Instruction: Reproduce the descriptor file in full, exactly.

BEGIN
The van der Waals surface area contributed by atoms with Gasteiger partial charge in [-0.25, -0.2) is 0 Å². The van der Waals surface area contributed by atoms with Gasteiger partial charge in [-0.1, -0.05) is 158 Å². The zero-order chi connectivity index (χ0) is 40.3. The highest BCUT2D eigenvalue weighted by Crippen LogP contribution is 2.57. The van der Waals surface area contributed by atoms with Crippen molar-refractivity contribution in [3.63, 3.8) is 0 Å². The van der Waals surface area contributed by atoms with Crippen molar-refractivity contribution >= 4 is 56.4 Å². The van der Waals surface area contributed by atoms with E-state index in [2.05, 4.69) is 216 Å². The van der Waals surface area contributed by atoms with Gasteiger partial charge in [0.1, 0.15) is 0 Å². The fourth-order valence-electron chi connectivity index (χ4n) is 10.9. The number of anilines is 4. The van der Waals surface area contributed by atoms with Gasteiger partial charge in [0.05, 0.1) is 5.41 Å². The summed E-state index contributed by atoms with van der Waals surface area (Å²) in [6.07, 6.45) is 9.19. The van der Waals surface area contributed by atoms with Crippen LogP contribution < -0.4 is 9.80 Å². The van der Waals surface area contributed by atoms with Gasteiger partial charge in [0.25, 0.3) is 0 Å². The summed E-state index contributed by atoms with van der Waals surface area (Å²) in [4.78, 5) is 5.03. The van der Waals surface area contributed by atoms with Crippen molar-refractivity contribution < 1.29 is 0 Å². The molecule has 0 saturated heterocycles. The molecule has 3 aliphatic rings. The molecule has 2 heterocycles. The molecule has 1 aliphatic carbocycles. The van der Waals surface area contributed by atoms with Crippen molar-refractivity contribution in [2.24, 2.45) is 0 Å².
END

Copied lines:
The van der Waals surface area contributed by atoms with Gasteiger partial charge in [-0.25, -0.2) is 0 Å². The van der Waals surface area contributed by atoms with Gasteiger partial charge in [-0.1, -0.05) is 158 Å². The zero-order chi connectivity index (χ0) is 40.3. The highest BCUT2D eigenvalue weighted by Crippen LogP contribution is 2.57. The van der Waals surface area contributed by atoms with Crippen molar-refractivity contribution in [3.63, 3.8) is 0 Å². The van der Waals surface area contributed by atoms with Crippen molar-refractivity contribution >= 4 is 56.4 Å². The van der Waals surface area contributed by atoms with E-state index in [2.05, 4.69) is 216 Å². The van der Waals surface area contributed by atoms with Gasteiger partial charge in [0.1, 0.15) is 0 Å². The fourth-order valence-electron chi connectivity index (χ4n) is 10.9. The number of anilines is 4. The van der Waals surface area contributed by atoms with Gasteiger partial charge in [0.05, 0.1) is 5.41 Å². The summed E-state index contributed by atoms with van der Waals surface area (Å²) in [6.07, 6.45) is 9.19. The van der Waals surface area contributed by atoms with Crippen LogP contribution < -0.4 is 9.80 Å². The van der Waals surface area contributed by atoms with Gasteiger partial charge in [0.25, 0.3) is 0 Å². The summed E-state index contributed by atoms with van der Waals surface area (Å²) in [4.78, 5) is 5.03. The van der Waals surface area contributed by atoms with Crippen molar-refractivity contribution < 1.29 is 0 Å². The molecule has 0 saturated heterocycles. The molecule has 3 aliphatic rings. The molecule has 2 heterocycles. The molecule has 1 aliphatic carbocycles. The van der Waals surface area contributed by atoms with Crippen molar-refractivity contribution in [2.24, 2.45) is 0 Å².